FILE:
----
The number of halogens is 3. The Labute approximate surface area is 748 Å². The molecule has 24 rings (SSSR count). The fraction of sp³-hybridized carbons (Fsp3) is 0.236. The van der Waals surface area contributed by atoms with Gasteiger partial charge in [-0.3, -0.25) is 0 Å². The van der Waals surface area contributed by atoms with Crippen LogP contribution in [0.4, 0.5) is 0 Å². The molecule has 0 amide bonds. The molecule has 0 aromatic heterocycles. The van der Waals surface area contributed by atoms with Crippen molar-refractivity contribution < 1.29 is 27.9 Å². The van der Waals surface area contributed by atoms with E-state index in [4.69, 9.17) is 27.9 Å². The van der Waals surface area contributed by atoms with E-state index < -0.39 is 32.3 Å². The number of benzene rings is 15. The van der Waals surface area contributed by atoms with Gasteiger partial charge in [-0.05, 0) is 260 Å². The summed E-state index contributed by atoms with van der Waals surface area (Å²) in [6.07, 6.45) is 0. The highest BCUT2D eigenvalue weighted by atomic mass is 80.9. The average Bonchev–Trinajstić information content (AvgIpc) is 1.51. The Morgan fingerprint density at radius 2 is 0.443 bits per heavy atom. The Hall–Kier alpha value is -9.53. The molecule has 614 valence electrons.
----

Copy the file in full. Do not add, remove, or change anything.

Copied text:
The number of halogens is 3. The Labute approximate surface area is 748 Å². The molecule has 24 rings (SSSR count). The fraction of sp³-hybridized carbons (Fsp3) is 0.236. The van der Waals surface area contributed by atoms with Gasteiger partial charge in [-0.3, -0.25) is 0 Å². The van der Waals surface area contributed by atoms with Crippen LogP contribution in [0.4, 0.5) is 0 Å². The molecule has 0 amide bonds. The molecule has 0 aromatic heterocycles. The van der Waals surface area contributed by atoms with Crippen molar-refractivity contribution < 1.29 is 27.9 Å². The van der Waals surface area contributed by atoms with E-state index in [4.69, 9.17) is 27.9 Å². The van der Waals surface area contributed by atoms with E-state index < -0.39 is 32.3 Å². The number of benzene rings is 15. The van der Waals surface area contributed by atoms with Gasteiger partial charge in [-0.05, 0) is 260 Å². The summed E-state index contributed by atoms with van der Waals surface area (Å²) in [6.07, 6.45) is 0. The highest BCUT2D eigenvalue weighted by atomic mass is 80.9. The average Bonchev–Trinajstić information content (AvgIpc) is 1.51. The Morgan fingerprint density at radius 2 is 0.443 bits per heavy atom. The Hall–Kier alpha value is -9.53. The molecule has 614 valence electrons.